After his skin condition was discovered, an officer asked Schlienz how he was doing. He responded that his feet were cold, “like frostbite.” His sock was removed and his foot had normal coloration.
He told other jailers that he had trouble breathing “when I was throwing up.” One officer said Schlienz sounded like he was out of breath.
“He does not look good,” another officer said.
About 10 to 20 minutes later Schlienz was able to get into a wheelchair with minimal assistance: “Just a little unsteady and nothing more than my lightly holding onto his upper arm was needed,” an officer wrote. He was taken to the intake area of the jail, where he could be prepped for transport to a hospital. He was conscious, still talking and able to answer questions.
Officers checked his room for any poisons he might have ingested, but found nothing.
Back at the intake, Schlienz sat up on a mattress and leaned against a wall, where an officer noticed that his hands were turning purple. The same officer noticed sweat on his forehead and got a wet washcloth and wiped his forehead. He was moaning.
First responders from the Duluth Fire Department arrived at 8:03, and paramedics from Gold Cross arrived about 8:10. Paramedics found Schlienz was in respiratory distress, had a weak pulse, and his skin was turning purple due to cyanosis — a lack of oxygen in the blood, which can be caused by a number of conditions.
He was given oxygen and asked if it was helping.
“A little,” Schlienz said.
He was taken to the hospital at 8:20 — about 50 minutes after the cyanosis was discovered. Along the way, a wheezing could be heard in Schlienz’s left lung and a rash was found on his abdomen.
He couldn’t sign the paramedic’s release form “due to weakness.”
‘Time will tell’
At Essentia Health, Schlienz quickly went downhill. Though he was initially conversant, tests determined that there was too much acid in his body fluids. He went into shock. He was given an emergency intubation to breathe, started on IV fluids and medications, and had a central line put into his right femoral artery, the records state, in an effort to elevate his low blood pressure.
About 1 a.m., his heart rate began dropping. At 1:30 a.m., his heart and lungs failed, and he went into cardiac arrest. He was stabilized with CPR and drugs but continued to have low blood pressure. His restraints were removed at the request of medical staff. A corrections officer wrote “Still alive,” in the shift log, but noted the doctor “states time will tell.”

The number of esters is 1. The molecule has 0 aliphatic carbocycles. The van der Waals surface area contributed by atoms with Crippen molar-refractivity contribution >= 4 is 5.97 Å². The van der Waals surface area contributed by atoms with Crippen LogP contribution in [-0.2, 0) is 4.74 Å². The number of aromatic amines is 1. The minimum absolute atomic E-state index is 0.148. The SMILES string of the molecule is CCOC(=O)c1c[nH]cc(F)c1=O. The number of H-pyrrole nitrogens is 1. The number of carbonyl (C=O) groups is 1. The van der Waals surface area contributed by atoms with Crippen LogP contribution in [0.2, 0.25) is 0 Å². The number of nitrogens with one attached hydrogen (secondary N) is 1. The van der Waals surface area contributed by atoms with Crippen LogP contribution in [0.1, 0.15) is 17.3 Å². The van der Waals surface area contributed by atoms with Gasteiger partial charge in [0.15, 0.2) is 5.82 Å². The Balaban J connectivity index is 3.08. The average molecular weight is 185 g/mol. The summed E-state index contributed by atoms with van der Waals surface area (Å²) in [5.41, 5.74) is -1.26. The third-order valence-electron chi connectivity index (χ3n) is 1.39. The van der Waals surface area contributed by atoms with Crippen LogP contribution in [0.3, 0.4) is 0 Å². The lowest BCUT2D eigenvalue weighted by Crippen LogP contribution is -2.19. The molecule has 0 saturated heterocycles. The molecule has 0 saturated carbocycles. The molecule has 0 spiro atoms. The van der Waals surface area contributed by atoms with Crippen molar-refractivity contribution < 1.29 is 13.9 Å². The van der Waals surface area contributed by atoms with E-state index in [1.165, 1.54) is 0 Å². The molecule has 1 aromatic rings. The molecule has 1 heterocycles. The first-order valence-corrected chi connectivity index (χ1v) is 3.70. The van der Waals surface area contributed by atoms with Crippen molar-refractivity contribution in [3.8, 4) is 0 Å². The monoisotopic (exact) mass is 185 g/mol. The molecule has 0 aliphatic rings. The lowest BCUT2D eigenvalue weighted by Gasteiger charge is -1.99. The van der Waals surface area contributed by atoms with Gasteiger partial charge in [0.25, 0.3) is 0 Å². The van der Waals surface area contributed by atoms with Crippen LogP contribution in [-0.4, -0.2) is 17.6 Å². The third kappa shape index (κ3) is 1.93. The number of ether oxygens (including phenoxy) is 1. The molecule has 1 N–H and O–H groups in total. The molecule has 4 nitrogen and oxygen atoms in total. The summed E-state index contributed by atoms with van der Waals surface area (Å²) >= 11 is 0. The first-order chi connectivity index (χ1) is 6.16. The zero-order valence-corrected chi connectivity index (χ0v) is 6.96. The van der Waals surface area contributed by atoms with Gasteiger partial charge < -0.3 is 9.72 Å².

Schlienz’s restraints were reapplied at 2:35 a.m. His family was called about 3 a.m., and they arrived at the hospital about 6:15 a.m., when they were given a grim prognosis. Doctors told them they did everything they could for him, but because of Schlienz’s continued low blood pressure and severe cyanosis, nothing more could be done. A chaplain was called to Schlienz’s bedside. His medications were stopped at 7:40, life support was stopped at 7:45, and he died at 7:56.
Essentia determined that he died because of an infection that shut down all of his organs.
Schlienz’s family members said they were later told by the St. Louis County medical examiner that he contracted an infection from a bacterium that triggered a rare disorder called disseminated intravascular coagulation, which caused his death.
DIC is an often-fatal disorder that causes the body’s proteins that control blood clotting to become abnormally active and eventually consumes the body’s blood platelets, causing excessive bleeding throughout the body.
Dr. Howard Mell, director of the emergency department at TriPoint Medical Center in suburban Cleveland and spokesman for the American College of Emergency Physicians, has told the News Tribune that it’s not likely anything could have been done to save Schlienz.
“It’s impossible to know if by the time he showed symptoms, he was already too far gone to save,” Mell told the News Tribune on Jan. 20. He could not be reached for this article.
The attorney who has been hired by the Schlienz family, Gordon Pineo, did not return a call for comment.
Litman said he doesn’t feel it’s necessary to make any changes in the jail’s procedures on what to do when an inmate gets sick.
“If we’d have found something that led me to believe that, you know what, we missed something here, we should have done this differently, we need to change our policies and procedures to avoid something like this happening again, we would have instituted that,” Litman said. “I’m not seeing that.”
On Monday: Daniel Schlienz talks about the courthouse shootings in a recorded phone conversation.